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Spirit - California Blues CD (album) cover

CALIFORNIA BLUES

Spirit

 

Proto-Prog

3.72 | 6 ratings

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ClemofNazareth
Special Collaborator
Prog Folk Researcher
4 stars Well, next week marks the tenth anniversary of Randy California's death off the coast of Hawaiian island of Molokai, so it seems appropriate to take the time to talk a little about the last Spirit album he released just a few weeks before his untimely demise.

The music here isn't as important as the fact that California finally seemed to have found peace after many years of personal struggles and lack of recognition for his inspiring songwriting skills, and for his incredible oneness with the guitar. This album demonstrates the ease with which he was able to pick up a guitar and make it sing any way he wanted to. If you ever get a chance to see some video footage of Spirit live you'll see that he played almost effortlessly, yet managed to lay down licks that still amaze and inspire guitarists today. His idealistic lyrics seem out-of-place today; indeed, they kind of seemed out-of-place when he wrote many of them in the eighties and nineties. But he was never a slave to fashion, preferring instead to make a path in his own way and let the rest of us get on board, or not.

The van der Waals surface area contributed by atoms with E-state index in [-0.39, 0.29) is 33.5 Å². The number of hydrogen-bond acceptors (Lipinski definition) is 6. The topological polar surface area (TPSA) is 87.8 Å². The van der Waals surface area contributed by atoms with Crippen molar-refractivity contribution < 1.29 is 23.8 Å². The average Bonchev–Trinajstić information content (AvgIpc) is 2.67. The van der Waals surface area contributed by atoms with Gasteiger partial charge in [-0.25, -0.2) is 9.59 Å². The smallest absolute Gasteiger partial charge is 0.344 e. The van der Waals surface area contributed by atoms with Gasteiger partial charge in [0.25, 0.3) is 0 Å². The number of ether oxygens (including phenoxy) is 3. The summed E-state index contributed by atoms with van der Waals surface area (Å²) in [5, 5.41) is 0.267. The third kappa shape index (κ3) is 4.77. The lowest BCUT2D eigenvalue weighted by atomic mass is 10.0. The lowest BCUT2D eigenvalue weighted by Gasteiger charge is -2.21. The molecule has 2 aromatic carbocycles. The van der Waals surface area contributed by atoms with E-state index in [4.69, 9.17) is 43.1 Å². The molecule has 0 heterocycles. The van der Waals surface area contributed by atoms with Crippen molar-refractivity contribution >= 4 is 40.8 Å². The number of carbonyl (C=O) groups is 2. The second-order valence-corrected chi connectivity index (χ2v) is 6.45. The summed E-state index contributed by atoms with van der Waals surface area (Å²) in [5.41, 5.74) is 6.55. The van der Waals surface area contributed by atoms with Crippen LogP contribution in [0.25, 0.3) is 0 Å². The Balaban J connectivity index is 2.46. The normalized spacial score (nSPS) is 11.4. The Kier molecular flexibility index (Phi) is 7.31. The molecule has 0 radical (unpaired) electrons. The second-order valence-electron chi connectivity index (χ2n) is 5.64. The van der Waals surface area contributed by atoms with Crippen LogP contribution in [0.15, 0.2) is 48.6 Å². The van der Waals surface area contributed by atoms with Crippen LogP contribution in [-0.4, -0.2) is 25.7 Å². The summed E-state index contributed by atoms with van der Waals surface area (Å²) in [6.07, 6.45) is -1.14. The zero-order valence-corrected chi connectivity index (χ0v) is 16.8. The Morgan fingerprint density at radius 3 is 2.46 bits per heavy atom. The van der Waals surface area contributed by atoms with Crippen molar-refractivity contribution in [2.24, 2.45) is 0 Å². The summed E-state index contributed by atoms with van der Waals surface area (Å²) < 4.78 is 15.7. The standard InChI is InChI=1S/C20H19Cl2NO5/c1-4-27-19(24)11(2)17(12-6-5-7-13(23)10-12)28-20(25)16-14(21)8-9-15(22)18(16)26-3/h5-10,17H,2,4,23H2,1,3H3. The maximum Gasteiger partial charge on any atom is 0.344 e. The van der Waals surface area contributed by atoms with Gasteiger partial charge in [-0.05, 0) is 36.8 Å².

This album pairs up most of the original band, sans Jay Ferguson who left quite a while earlier. Southern California D.J. Steve "Liberty" Loria takes up bass duties, and Rachel Andes adds some really beautiful and earthy vocals. The band shows the extent of their standing in the music community with guest appearances by Doors guitarist Robby Krieger as well as Spencer Davis.

As the title suggests, this is mostly a blues-driven record, with a mix of Randy's original material and some blues standards such as the Spencer Davis Group's "Gimme Some Lovin"; Robert Johnson's "Crossroads"; and Howlin' Wolf's "Sugar Mama" among others. California's guitar work is as animated and precise as anything he had done since the very early days of Spirit, affirming that despite the years of tribulations, he had not lost anything in terms of skill.

The final twenty minutes or so features a collection of live recordings from the very early days of the band, and showcases the heavy influence of jazz that John Locke and Ed Cassidy brought to the group. There's also a poem tribute to John Lennon that California wrote in the wake of Lennon's senseless murder. The whole thing is a very nice bonus to an already substantial album.

This isn't an essential classic that either progressive, jazz, or even blues fans necessarily need to have in their collections. But it is a beautiful snapshot of an idealistic, humble, and powerfully talented man who was taken away at a time where he still had a lot of music left in him. For that reason it deserves recognition, and would more than likely be welcome in the collection of anyone who still has a little bit of flower- power left in them.

(Rest in) peace Randy

ClemofNazareth | 4/5 |

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